The Ethiopian aliyah to Israel that began nearly 20 years ago has posed ethical problems for Israel like no other immigration wave. With more than 100,000 Ethiopians living in Israel today, some already second generation, the community continues to face numerous absorption and assimilation challenges. First, there is the very question of who is a Jew within the Ethiopian community itself. A number of Ethiopian immigrants are considered to be “Falash Mura,” or now-Christian Ethiopians who have an ancestry rooted in Judaism. Yet they came to Israel as part of a wave of Jewish immigration and, despite continuing questions about their lineage, they now live in Israel and deserve the same treatment as any other immigrant group.
This debate points to the most burning immigration question in Israel today: Who has the right to become an Israeli citizen? If one is not Jewish, no channel exists through which to become naturalized. As Israel transitions into a multicultural, multiracial society, this question may become one of the great issues of debate in Israel in the 21st century. While Israel has always been a democracy, the very concept of democracy may now be under siege.
“Who is a Jew” may soon become “who is an Israeli?” Israel’s Law of Return — which grants automatic citizenship to any Jew who wishes to live in Israel — is being questioned in the 21st century in ways never intended by Israel’s founders. Questions of immigration and citizenship extend beyond the Ethiopian community. Russian olim, foreign workers, and other immigrants, including Palestinians, all require clearly articulated policies.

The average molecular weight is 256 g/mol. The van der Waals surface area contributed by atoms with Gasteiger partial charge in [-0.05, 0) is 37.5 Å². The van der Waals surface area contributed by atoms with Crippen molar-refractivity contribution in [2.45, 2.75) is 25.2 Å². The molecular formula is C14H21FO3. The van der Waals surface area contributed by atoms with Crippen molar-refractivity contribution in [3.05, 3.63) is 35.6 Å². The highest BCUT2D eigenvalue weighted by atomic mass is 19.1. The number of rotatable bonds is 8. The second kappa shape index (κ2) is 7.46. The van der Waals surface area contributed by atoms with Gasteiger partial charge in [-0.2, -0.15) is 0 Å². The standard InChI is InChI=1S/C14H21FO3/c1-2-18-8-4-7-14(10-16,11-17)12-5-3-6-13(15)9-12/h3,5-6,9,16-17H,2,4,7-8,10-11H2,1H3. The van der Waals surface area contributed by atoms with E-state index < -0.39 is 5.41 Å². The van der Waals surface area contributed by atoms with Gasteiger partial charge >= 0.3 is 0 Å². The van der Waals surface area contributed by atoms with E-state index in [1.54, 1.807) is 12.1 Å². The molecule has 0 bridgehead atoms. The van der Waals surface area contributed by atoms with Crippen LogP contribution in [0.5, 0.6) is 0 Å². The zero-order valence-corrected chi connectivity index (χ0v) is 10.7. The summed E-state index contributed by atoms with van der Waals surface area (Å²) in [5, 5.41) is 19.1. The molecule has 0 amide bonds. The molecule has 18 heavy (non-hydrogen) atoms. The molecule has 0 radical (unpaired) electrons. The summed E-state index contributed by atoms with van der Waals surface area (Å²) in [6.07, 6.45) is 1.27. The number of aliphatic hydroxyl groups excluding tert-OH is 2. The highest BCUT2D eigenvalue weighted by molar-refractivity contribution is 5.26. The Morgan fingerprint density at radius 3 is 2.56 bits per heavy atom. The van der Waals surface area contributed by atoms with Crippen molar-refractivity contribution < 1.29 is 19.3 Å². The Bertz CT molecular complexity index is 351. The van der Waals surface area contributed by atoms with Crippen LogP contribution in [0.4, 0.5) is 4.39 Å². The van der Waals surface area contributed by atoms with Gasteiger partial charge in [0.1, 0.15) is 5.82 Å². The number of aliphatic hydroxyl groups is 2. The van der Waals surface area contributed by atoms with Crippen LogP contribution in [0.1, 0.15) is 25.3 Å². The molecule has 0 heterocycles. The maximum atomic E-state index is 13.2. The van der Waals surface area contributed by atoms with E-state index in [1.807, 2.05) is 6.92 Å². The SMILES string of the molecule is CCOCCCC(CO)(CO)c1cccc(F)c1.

Finally, the elephant in the room regarding the Ethiopian community is race. For the first time in modern Israeli history, there has been an enormous influx of immigrants who stand out not just because they stumbled into a new country with new ways but because their skin is dark. It is black. They are foreign in Israel in a way that no one has been foreign before.
Racism in Israel today is often linked to the Jewish-Arab conflict. It is manifest at soccer games, where anti-Arab epithets are sometimes hurled onto the field by the mostly Jewish fan base.
But another form of racism exists in Israel today, one that more closely mirrors the racism that Americans recognize.
When an employer in Israel sits across the desk from an applicant who happens to be Ethiopian, does the employer see only a potential employee, or does he or she see a person with black skin? Why would three religious schools in Petach Tikvah refuse to accept Ethiopian students? How does Israel account for the enormous gaps in education and employment in the Ethiopian community nearly 20 years after the first large aliyah?
A new generation of Ethiopian children is already reaching adulthood in Israel. They did not grow up in refugee camps in the desert; they are modern and engaged, and they want to live their lives well and proudly in the country that claimed it wanted them.
They are forcing Israel to face questions of immigration that it has never before encountered. Who should be allowed to immigrate? Who is Israeli? And what is a country’s responsibility to a population that was brought to its shores because of a decades-old contract with its conscience, but for whom the questions of absorption and assimilation involve intractable questions of identity and skin color?email print